A single-ended transmission structure (as opposed to a differential transmission structure) comprises two conductors ”one for the signal current and one for the returning signal current. These conductors are called the signal conductor and the return conductor respectively. High-speed digital pcbs use a solid reference plane for the return conductor. Although many digital engineers focus their attention on the signal conductor, both conductors play equally important roles in the transmission of high-speed signals.
Consider a transmission line with series impedance and shunt conductance z and y respectively per unit length (Figure 2.31), modeled as shown by per-unit-length parameters R , L , G , and C . To the return conductor of that structure add an impedance z g per unit length. The values of input impedance Z C and transmission coefficient g are modified to become
Figure 2.31. Any impedance placed in series with the return path increases Z , increases g , and induces a ground shift voltage v g
As indicated by equations [2.104] and [2.105], the impedance z g effectively adds to the total per-unit-length series impedance of the structure. Impedance z g increases the apparent input impedance of the structure and also increases the high-frequency loss.
A lumped-element series-connected discontinuity inserted into a transmission structure causes equal amounts of disruption whether it is inserted in series with the signal path or the return path.
In high-speed pcb problems the return-path impedance comprises both the resistance and inductance of the solid reference planes. The resistive component of the return-path impedance would be negligible if the returning signal current were allowed to spread perfectly across the entire reference plane; however, that doesn't happen. At high frequencies the returning signal current bunches together, flowing only in a narrow band directly underneath the signal trace on the nearest reference plane. In a typical 50-ohm microstrip or stripline at height h above the nearest solid reference plane, 80% of the returning signal current in the reference plane flows within about 3 h on either side of the signal trace. The reference-plane resistance adds to the total power dissipation of the structure, increasing the signal attenuation (see Section 2.10.3, "Proximity Effect for Microstrip and Stripline Circuits"). The skin-effect loss calculations presented in Chapter 5 take into account the location and profile of current on the reference plane. Such calculations are a normal part of any 2-D field solver that reports skin-effect loss.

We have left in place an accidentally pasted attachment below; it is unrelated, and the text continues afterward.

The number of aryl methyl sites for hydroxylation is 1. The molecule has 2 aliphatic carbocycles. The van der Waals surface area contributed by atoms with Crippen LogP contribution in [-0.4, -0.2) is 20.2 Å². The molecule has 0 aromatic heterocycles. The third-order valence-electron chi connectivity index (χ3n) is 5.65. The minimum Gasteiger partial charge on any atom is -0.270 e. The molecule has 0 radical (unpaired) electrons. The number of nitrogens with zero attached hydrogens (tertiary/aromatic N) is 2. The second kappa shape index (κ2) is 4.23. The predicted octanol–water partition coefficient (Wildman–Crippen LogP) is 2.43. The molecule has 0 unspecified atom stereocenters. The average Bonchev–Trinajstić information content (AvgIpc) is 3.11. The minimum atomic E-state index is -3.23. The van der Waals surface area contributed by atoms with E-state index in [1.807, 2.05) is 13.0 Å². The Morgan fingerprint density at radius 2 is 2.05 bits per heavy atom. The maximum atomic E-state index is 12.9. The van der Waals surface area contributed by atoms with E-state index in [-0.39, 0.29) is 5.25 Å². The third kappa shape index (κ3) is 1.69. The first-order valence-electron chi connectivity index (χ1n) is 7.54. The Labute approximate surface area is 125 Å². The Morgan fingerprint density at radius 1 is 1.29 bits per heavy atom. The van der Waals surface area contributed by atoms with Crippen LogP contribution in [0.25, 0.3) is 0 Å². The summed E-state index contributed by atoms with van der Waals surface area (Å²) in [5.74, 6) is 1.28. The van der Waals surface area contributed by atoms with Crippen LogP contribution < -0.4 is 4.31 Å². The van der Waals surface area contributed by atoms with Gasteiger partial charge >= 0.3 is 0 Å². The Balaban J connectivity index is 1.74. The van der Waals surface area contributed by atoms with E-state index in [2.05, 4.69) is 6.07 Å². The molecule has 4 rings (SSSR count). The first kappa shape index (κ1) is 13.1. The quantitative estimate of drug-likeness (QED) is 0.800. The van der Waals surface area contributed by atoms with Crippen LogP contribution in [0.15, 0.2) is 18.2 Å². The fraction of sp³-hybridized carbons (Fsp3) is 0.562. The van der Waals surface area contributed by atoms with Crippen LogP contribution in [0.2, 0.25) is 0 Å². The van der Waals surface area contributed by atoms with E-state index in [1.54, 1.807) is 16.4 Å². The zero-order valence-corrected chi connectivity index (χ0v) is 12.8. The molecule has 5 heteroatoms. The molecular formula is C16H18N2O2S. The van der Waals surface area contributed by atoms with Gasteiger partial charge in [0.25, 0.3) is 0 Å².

What is not properly taken into account in most 2-D field solvers is the inductance of the return pathway . Most field solvers assume the reference plane is either infinite in extent (using the image-plane method) or a closed surface wrapped around the trace at a safe distance (using finite-element simulation of the wrapped reference plane). Either approach produces near-correct values for the overall per-unit-length inductance of the structure. What these approaches do not do is apportion that inductance into that part which appears in series with the signal conductor and that part in series with the ground. While the apportionment of inductance does not affect the line impedance or the transmission coefficient, it does affect the ground voltages measured from end to end across the structure, which in turn has a major effect on electromagnetic radiation and susceptibility.
When working with differential pairs, this discussion should remind you to add the series resistance of both wires when calculating the system loss. In working with coaxial cables, you must sum the resistance of the inner conductor and the resistance of the shield to find the total effective series resistance.
POINT TO REMEMBER